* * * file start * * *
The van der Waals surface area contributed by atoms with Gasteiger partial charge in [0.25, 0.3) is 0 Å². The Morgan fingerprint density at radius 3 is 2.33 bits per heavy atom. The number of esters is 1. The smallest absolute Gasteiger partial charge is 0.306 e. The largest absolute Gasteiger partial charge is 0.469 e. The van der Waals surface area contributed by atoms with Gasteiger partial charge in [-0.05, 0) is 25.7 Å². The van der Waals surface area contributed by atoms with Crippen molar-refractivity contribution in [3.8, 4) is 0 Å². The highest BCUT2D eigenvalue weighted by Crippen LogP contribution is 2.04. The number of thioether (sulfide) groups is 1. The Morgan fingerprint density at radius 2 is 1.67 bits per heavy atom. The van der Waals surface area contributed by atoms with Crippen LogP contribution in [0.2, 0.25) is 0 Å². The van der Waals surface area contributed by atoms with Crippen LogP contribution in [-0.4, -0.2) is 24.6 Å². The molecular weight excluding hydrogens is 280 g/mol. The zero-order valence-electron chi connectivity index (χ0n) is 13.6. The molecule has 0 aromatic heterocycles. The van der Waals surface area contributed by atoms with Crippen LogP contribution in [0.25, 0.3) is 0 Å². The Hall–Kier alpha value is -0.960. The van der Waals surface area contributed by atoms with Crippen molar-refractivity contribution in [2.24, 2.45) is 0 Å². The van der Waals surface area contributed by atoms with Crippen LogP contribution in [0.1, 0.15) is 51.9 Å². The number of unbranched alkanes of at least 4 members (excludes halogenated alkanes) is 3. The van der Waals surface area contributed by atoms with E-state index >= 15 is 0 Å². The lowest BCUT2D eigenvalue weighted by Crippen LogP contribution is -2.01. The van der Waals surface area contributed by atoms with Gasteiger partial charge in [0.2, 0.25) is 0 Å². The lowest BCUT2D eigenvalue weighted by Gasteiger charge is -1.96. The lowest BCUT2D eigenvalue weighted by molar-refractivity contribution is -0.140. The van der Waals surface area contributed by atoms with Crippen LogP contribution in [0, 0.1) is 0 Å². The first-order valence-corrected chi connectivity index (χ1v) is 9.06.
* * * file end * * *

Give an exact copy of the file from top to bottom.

The van der Waals surface area contributed by atoms with Gasteiger partial charge in [0.25, 0.3) is 0 Å². The Morgan fingerprint density at radius 3 is 2.33 bits per heavy atom. The number of esters is 1. The smallest absolute Gasteiger partial charge is 0.306 e. The largest absolute Gasteiger partial charge is 0.469 e. The van der Waals surface area contributed by atoms with Gasteiger partial charge in [-0.05, 0) is 25.7 Å². The van der Waals surface area contributed by atoms with Crippen molar-refractivity contribution in [3.8, 4) is 0 Å². The highest BCUT2D eigenvalue weighted by Crippen LogP contribution is 2.04. The number of thioether (sulfide) groups is 1. The Morgan fingerprint density at radius 2 is 1.67 bits per heavy atom. The van der Waals surface area contributed by atoms with Crippen LogP contribution in [0.2, 0.25) is 0 Å². The van der Waals surface area contributed by atoms with Crippen LogP contribution in [-0.4, -0.2) is 24.6 Å². The molecular weight excluding hydrogens is 280 g/mol. The zero-order valence-electron chi connectivity index (χ0n) is 13.6. The molecule has 0 aromatic heterocycles. The van der Waals surface area contributed by atoms with Crippen LogP contribution in [0.25, 0.3) is 0 Å². The Hall–Kier alpha value is -0.960. The van der Waals surface area contributed by atoms with Crippen molar-refractivity contribution in [2.24, 2.45) is 0 Å². The van der Waals surface area contributed by atoms with Crippen LogP contribution in [0.1, 0.15) is 51.9 Å². The number of unbranched alkanes of at least 4 members (excludes halogenated alkanes) is 3. The van der Waals surface area contributed by atoms with E-state index >= 15 is 0 Å². The lowest BCUT2D eigenvalue weighted by Crippen LogP contribution is -2.01. The van der Waals surface area contributed by atoms with Gasteiger partial charge in [0.2, 0.25) is 0 Å². The lowest BCUT2D eigenvalue weighted by Gasteiger charge is -1.96. The lowest BCUT2D eigenvalue weighted by molar-refractivity contribution is -0.140. The van der Waals surface area contributed by atoms with Crippen LogP contribution in [0, 0.1) is 0 Å². The first-order valence-corrected chi connectivity index (χ1v) is 9.06.